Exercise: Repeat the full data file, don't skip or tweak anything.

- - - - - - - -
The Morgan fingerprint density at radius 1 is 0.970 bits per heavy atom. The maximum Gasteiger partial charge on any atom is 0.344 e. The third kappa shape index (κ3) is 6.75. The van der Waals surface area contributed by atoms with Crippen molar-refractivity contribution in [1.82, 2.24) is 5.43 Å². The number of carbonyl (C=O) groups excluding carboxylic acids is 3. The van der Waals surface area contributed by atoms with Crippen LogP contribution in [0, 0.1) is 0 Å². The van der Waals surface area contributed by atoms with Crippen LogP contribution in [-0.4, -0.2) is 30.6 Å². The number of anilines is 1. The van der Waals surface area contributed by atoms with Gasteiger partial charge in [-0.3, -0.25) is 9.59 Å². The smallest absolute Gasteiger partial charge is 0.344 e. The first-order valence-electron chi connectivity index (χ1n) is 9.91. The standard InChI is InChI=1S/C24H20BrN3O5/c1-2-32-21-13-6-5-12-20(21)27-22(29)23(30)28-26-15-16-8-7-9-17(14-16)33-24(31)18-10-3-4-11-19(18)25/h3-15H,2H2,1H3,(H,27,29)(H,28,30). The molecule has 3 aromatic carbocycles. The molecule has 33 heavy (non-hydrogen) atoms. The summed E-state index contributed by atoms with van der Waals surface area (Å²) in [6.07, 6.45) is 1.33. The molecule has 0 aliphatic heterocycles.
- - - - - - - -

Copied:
The Morgan fingerprint density at radius 1 is 0.970 bits per heavy atom. The maximum Gasteiger partial charge on any atom is 0.344 e. The third kappa shape index (κ3) is 6.75. The van der Waals surface area contributed by atoms with Crippen molar-refractivity contribution in [1.82, 2.24) is 5.43 Å². The number of carbonyl (C=O) groups excluding carboxylic acids is 3. The van der Waals surface area contributed by atoms with Crippen LogP contribution in [0, 0.1) is 0 Å². The van der Waals surface area contributed by atoms with Crippen LogP contribution in [-0.4, -0.2) is 30.6 Å². The number of anilines is 1. The van der Waals surface area contributed by atoms with Gasteiger partial charge in [-0.3, -0.25) is 9.59 Å². The smallest absolute Gasteiger partial charge is 0.344 e. The first-order valence-electron chi connectivity index (χ1n) is 9.91. The standard InChI is InChI=1S/C24H20BrN3O5/c1-2-32-21-13-6-5-12-20(21)27-22(29)23(30)28-26-15-16-8-7-9-17(14-16)33-24(31)18-10-3-4-11-19(18)25/h3-15H,2H2,1H3,(H,27,29)(H,28,30). The molecule has 3 aromatic carbocycles. The molecule has 33 heavy (non-hydrogen) atoms. The summed E-state index contributed by atoms with van der Waals surface area (Å²) in [6.07, 6.45) is 1.33. The molecule has 0 aliphatic heterocycles.